Posted by Doreen Higgins on Sep 11, 2017
We were honored to welcome Mrs. DeLoach to our breakfast meeting this week. Mrs. DeLoach is married to Eddie DeLoach, Mayor of Savannah. She graduated from the University of Florida with a degree in mathematics and after moving to Savannah, taught math at Winsor Forest, Robert W. Groves, and Country Day schools. She has two grown children and grandchildren.
 
Mrs. DeLoach told us that when her husband expressed an interest in running for Mayor of Savannah they both agreed that they would be honored to offer service to the people of the city. But, she said, I never thought about being the ‘first lady.’ When he was elected, I felt overwhelmed, she said, by the honor of his election, but what would be my role? She began to find her role when hurricane Matthew hit the city last year. Her husband told her to leave because of the hurricane – he, of course, had to stay. But she heard of the hardships suffered by those affected by the hurricane, food shortages, no power, everything closed, couldn’t earn money because businesses were closed, she wanted to help. She and a friend started “Operation Feed Savannah” – they bought food where they could – and fed 3000 people, including workers and visiting workers helping to clear the city.

Mrs. DeLoach turned to the subject of City Hall. It’s a beautiful building, she said, and has suffered some fifty years of disasters. It has housed businesses, mayors and their staffs, it has had a long history and one can visit it now, there are tours available. Perhaps one day it will be a museum. Mrs. DeLoach answered some questions about hurricanes – Hurricane Irma was lurking as she spoke – she explained about evacuation areas a b, and c, told us not to wait for the evacuation order, just go.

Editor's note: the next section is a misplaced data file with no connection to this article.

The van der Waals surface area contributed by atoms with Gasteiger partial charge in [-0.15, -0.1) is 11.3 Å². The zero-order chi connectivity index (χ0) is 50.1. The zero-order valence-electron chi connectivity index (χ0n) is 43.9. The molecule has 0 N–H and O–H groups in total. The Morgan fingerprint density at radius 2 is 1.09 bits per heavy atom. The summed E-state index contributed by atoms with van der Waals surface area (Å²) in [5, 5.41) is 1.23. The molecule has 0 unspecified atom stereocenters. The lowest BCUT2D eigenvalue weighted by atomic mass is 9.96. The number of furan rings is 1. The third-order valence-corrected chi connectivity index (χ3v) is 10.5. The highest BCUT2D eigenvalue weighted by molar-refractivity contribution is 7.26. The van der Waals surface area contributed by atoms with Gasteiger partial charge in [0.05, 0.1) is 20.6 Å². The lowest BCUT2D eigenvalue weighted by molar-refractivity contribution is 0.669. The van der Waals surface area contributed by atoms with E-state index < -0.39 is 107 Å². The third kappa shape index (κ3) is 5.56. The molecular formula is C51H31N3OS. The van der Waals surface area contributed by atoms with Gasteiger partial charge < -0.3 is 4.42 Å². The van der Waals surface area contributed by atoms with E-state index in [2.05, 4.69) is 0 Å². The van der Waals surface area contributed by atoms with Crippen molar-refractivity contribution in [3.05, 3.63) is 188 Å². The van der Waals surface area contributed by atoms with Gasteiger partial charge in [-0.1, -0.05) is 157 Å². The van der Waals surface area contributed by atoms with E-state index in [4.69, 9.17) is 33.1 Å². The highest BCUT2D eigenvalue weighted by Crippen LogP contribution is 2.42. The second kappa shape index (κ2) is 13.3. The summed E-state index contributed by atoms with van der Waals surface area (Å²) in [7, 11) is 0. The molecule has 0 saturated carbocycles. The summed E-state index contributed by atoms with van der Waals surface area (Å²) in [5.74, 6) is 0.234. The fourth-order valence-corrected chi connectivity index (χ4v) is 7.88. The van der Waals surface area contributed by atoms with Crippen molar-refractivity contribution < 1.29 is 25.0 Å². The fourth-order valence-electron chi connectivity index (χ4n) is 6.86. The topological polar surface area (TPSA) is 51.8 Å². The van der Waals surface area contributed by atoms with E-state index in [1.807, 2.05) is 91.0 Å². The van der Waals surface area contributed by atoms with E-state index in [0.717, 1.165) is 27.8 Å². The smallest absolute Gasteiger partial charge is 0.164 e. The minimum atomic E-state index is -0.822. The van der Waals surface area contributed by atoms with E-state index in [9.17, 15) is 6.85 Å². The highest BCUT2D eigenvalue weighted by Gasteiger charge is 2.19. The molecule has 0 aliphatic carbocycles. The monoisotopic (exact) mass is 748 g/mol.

In conclusion, Mrs. DeLoach spoke about educational matters. She spoke about the summer 500 program, and of the importance of teaching young people the “soft skills,” how to dress, how to interact with others, the importance of on-time presence and of obeying orders from employers. She repeated a theme which we have heard from so many speakers, that education begins at birth, that poverty is a key factor in poor learning, and that there must be early education. She added that she is a firm believer in apprenticeships; not everyone is well suited to college and a great living can be made with many skills learned outside academia.
 
Below are pictured Mrs. DeLoach and John Porter, Program Committee Chair.